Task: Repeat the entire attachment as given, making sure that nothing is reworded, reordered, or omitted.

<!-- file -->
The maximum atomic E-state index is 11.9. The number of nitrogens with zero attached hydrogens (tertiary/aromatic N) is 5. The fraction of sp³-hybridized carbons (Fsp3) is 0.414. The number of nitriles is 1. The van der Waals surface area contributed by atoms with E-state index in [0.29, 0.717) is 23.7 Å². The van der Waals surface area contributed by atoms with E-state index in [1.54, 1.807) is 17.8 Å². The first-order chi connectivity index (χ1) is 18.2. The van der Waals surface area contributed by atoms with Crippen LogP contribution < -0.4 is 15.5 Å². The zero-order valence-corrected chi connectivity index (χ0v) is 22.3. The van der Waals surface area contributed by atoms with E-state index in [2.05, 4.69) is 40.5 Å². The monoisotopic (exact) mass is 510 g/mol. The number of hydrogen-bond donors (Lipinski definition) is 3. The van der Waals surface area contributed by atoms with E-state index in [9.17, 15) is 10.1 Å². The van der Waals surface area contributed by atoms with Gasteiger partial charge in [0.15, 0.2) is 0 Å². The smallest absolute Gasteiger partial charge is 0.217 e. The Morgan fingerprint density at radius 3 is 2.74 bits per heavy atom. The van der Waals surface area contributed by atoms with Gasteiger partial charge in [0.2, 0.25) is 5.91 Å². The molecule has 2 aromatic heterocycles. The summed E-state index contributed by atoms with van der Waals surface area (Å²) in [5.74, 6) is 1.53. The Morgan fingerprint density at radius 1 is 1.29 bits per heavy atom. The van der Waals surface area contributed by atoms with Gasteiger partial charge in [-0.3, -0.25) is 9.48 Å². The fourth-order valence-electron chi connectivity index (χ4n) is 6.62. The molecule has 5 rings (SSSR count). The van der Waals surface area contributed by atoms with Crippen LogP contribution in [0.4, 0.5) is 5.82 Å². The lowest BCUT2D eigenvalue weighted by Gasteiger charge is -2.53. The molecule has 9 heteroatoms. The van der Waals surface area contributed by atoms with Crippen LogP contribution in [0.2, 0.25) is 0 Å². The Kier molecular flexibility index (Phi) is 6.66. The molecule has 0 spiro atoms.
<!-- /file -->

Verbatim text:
The maximum atomic E-state index is 11.9. The number of nitrogens with zero attached hydrogens (tertiary/aromatic N) is 5. The fraction of sp³-hybridized carbons (Fsp3) is 0.414. The number of nitriles is 1. The van der Waals surface area contributed by atoms with E-state index in [0.29, 0.717) is 23.7 Å². The van der Waals surface area contributed by atoms with E-state index in [1.54, 1.807) is 17.8 Å². The first-order chi connectivity index (χ1) is 18.2. The van der Waals surface area contributed by atoms with Crippen LogP contribution < -0.4 is 15.5 Å². The zero-order valence-corrected chi connectivity index (χ0v) is 22.3. The van der Waals surface area contributed by atoms with E-state index in [2.05, 4.69) is 40.5 Å². The monoisotopic (exact) mass is 510 g/mol. The number of hydrogen-bond donors (Lipinski definition) is 3. The van der Waals surface area contributed by atoms with E-state index in [9.17, 15) is 10.1 Å². The van der Waals surface area contributed by atoms with Gasteiger partial charge in [0.15, 0.2) is 0 Å². The smallest absolute Gasteiger partial charge is 0.217 e. The Morgan fingerprint density at radius 3 is 2.74 bits per heavy atom. The van der Waals surface area contributed by atoms with Gasteiger partial charge in [0.2, 0.25) is 5.91 Å². The molecule has 2 aromatic heterocycles. The summed E-state index contributed by atoms with van der Waals surface area (Å²) in [5.74, 6) is 1.53. The Morgan fingerprint density at radius 1 is 1.29 bits per heavy atom. The van der Waals surface area contributed by atoms with Gasteiger partial charge in [-0.3, -0.25) is 9.48 Å². The fourth-order valence-electron chi connectivity index (χ4n) is 6.62. The molecule has 5 rings (SSSR count). The van der Waals surface area contributed by atoms with Crippen LogP contribution in [0.4, 0.5) is 5.82 Å². The lowest BCUT2D eigenvalue weighted by Gasteiger charge is -2.53. The molecule has 9 heteroatoms. The van der Waals surface area contributed by atoms with Crippen LogP contribution in [0.2, 0.25) is 0 Å². The Kier molecular flexibility index (Phi) is 6.66. The molecule has 0 spiro atoms.